FYI, one of the reasons that prompted the query was that since I started using USB 3.0 stuff (again, fairly recently), I’ve been trying to find some *shorter* cables than than the ones that came with the devices I’ve gotten thus far. The shortest cable with a product was with a Toshiba Canvio drive, and that was about 18". One of the devices I got, a USB 3.0 hub (sorry :)!!) came with a cable that was probably a meter long.

I have a small setup in our kitchen, and trying to figure out what to do with all of those “long” USB 3.0 cables is a real mess :)!

So anyway, I started finding some shorter (less than 12") cables, and, while I’ve found some, thus far, to my surprise, the performance with these shorter cables has been worse than the original cables. By “worse”, what I mean is that I get more dropouts, disconnects, and “file is gone” problems.

I’ve been surprised about this, which is what prompted the post. Some of the cables I’ve tried are pretty heavy gauge, on the order of the cable that came with the lay-flat dock that I got recently, at least from what I can tell externally, and both the cables and the connectors are all marked with the USB 3.0 Superspeed markings.

I’ve even gone so far as to get some clip-on ferrites, and experimented with adding those to the short cables, but those haven’t helped thus far.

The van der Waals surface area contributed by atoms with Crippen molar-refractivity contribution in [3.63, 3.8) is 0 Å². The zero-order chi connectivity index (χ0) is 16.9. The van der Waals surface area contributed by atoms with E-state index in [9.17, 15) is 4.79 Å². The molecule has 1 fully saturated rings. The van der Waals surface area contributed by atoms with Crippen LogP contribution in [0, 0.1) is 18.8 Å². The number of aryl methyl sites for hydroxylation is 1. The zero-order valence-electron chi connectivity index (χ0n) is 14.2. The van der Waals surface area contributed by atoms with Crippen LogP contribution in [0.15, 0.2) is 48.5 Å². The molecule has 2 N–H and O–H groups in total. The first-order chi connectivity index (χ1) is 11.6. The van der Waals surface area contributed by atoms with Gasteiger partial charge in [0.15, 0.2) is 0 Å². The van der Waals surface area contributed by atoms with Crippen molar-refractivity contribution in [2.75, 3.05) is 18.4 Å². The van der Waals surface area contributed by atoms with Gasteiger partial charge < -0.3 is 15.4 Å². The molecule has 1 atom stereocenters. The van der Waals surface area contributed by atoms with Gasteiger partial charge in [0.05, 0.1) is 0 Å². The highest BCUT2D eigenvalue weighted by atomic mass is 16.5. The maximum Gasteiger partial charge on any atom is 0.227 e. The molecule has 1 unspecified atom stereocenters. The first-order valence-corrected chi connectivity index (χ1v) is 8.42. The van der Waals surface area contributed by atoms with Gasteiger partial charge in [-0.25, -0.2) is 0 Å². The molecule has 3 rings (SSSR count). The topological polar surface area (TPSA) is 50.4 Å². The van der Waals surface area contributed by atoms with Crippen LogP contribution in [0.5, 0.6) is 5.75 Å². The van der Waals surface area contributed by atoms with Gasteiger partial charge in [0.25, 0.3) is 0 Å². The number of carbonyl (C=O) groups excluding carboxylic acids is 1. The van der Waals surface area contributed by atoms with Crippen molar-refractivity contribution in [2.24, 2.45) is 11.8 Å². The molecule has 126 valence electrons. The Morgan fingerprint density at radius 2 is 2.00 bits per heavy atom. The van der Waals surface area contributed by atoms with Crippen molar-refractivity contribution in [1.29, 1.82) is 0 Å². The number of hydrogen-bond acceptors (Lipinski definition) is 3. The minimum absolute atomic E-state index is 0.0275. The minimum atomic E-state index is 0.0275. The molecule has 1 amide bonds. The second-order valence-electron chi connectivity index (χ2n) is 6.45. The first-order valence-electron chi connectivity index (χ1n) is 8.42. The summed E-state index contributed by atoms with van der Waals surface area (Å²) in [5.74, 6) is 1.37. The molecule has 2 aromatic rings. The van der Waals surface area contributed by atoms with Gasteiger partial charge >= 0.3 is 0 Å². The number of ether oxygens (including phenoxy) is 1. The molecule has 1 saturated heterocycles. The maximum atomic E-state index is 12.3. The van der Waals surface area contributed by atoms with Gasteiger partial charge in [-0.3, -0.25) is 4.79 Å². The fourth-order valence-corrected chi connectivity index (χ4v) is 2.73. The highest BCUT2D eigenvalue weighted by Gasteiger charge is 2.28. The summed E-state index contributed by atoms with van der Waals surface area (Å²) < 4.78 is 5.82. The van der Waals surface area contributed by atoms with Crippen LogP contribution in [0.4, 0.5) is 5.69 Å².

Anyway, I appreciate your response!


Hi Jim,

(Just getting back from watching the game. Wow - thought after the start of the 2nd, it would be boring … no way)

I’m not sure! Because, all things being equal, I wouldn’t expect what you’re seeing.

It could be that the shorter cables are getting binned from lower quality batches by someone. Or, because there’s extra EMI around USB 3.0 connectors, the shorter lengths could be generating more interference (see this paper for more on USB 3.0 EMI:
http://www.intel.com/content/www/us/e… )

But, if it’s just a few datapoints, it might not be something you want to read too much into – could be bad luck. How many very short cables (like on the Toshiba Canvio) do you have?

Hope you can figure it out. And please let us know if we can help in any way - we’ll do anything we can to help, as it relates to our Plugable products.



I was aware of the EMI thing, but as I understand it, that was more the case of EMI from the USB 3.0 interfering with 2.4 GHz equipment.

I keep wondering if the problem may be something like signal reflection, which might be less of an issue with a longer cable, but more of an issue with a shorter (e.g., 8") cable. There are connectors on both ends of the cable, which I think would cause a change in impedance at each end, which I think is a potential cause.

It’s a kind of strange problem, because, for example, I have one cable, that’s about 18" long, but much smaller gauge that the 7-8" cables that I have, but the 18" cable works a lot better than the shorter ones. I would have thought that the longer, smaller gauge (=higher impedance) cable would have had more problems.

Maybe, with the shorter cables, the signals are too “hot”, i.e., since short cables may have less impedance, the amplitude of the signals may be “too high”.

Anyway, sorry for rambling…


Thanks! Let us know if you find any conclusive pattern, or if we can help!